While the area’s displaced struggle to survive, others try to provide simple pleasures.

In the city of Idlib, the Disneyland restaurant entices visitors to dine on salads and grilled meat, and to forget their woes with video games, bumper cars, air hockey and stuffed animal claw machines.

The basement storeroom doubles as a shelter when the government shells nearby, and the terrace is enclosed with plastic sheeting instead of glass so it doesn’t shatter on diners if something explodes nearby.

The manager, Ahmed Abu Kheir, lost his job at a tourist restaurant that shut down when the war began, he said, so he opened a smaller place that was later destroyed by government shelling.

He opened another restaurant, but left it behind when the government seized the area last year and he fled to Idlib.

Like all of Idlib’s displaced, he longed to take his family home, but was glad to work in a place that spread a little joy in the meantime.

“We are convinced that normal life has to continue,” he said. “We want to live.”

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After Claims of Sexual Abuse, Oxfam Suspends 2 Workers in Africa

Oxfam has suspended two staff members over accusations of sexual misconduct in the Democratic Republic of Congo in recent years, the British charity said on Friday, months after commissioning a broader investigation into abuse claims in the central African nation.

The suspensions were the latest troubles for Oxfam, whose funding from the British government was halted for nearly three years after a sexual exploitation scandal in Haiti in early 2018. The charity was allowed to apply again for that assistance only a few weeks ago.

“We have suspended two members of Oxfam staff in the Democratic Republic of Congo as part of an ongoing external investigation, which we set up last November, into allegations of abuses of power, including bullying and sexual misconduct,” the charity said in a statement on Friday.

The accusations against Oxfam and other aid workers in Congo come amid a broader examination of accusations of sexual abuse by humanitarian aid workers and United Nations peacekeepers working with some of the world’s most vulnerable people in war zones and humanitarian emergencies.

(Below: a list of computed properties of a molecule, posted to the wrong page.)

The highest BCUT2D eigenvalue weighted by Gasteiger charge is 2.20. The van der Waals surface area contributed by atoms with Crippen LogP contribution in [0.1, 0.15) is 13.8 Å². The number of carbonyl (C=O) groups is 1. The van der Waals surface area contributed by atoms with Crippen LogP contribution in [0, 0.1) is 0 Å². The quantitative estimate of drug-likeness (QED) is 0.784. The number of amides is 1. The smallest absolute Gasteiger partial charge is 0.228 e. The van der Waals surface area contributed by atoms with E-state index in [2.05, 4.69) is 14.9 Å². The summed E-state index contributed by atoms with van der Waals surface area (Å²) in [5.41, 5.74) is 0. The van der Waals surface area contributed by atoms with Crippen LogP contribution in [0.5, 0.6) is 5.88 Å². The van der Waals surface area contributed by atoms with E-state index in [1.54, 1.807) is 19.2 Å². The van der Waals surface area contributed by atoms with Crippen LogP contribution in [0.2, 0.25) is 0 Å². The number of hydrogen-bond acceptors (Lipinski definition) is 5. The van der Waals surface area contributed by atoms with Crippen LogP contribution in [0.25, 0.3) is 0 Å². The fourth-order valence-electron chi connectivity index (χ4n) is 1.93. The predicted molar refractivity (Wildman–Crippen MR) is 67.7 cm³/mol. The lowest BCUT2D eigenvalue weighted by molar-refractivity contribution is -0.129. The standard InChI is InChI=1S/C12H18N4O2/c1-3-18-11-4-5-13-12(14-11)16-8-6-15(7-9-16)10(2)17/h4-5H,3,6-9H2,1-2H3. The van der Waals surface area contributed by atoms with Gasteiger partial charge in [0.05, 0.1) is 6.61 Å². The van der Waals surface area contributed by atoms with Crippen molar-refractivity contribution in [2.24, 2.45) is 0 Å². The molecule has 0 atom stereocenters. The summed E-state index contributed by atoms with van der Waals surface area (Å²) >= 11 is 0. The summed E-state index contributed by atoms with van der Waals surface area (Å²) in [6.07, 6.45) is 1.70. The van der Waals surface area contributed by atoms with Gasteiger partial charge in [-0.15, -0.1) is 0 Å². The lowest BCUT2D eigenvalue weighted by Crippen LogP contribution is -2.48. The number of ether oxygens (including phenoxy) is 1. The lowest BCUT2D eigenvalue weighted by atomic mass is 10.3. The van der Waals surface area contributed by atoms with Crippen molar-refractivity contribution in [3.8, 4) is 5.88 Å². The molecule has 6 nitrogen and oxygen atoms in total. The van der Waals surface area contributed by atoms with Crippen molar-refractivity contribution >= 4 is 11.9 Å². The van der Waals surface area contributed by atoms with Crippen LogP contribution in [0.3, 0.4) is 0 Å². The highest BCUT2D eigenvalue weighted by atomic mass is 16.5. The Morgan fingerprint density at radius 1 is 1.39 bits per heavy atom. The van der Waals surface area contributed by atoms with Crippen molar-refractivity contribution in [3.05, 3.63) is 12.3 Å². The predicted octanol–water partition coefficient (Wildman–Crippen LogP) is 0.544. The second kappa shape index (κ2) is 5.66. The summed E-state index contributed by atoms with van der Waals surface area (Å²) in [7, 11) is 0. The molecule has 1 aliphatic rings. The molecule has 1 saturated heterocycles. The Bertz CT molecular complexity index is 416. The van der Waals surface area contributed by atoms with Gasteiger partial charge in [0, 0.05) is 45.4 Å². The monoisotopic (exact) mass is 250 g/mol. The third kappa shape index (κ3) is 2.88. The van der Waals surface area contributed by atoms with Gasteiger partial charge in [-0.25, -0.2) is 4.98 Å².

The New Humanitarian, a nonprofit news organization based in Geneva, about the conduct of aid workers in Congo during the Ebola crisis from 2018 to 2020. It cited accusations from more than 50 women who said they had been sexually abused by workers at several leading charities, including Oxfam.

The accusations focus on multiple incidents in eastern Congo at a time when several international aid groups were working in the region. The report mentioned staff members of several other aid groups and agencies.

Oxfam said in its statement that it was “acutely aware of our duty to survivors, including in supporting them to speak out safely,” and added, “We are working hard to conclude the investigation fairly, safely and effectively.” 

In February 2018, the Haitian government suspended the British branch of Oxfam from working in the country after an investigation found that there had been sexual misconduct by employees and that aid workers had abused their power and paid women for sex.

A cholera outbreak that later killed thousands of Haitians was traced to United Nations peacekeeping troops sent in after the quake. And in recent years staff members of U.N. peacekeeping missions and some of its aid agencies have been accused of sexual abuse in the Central African Republic, Congo and Haiti.

The issues have forced a re-examining of safeguarding measures within the organization. Last month, António Guterres, the United Nations secretary-general, released an annual report on the global body’s response to sexual exploitation and abuse.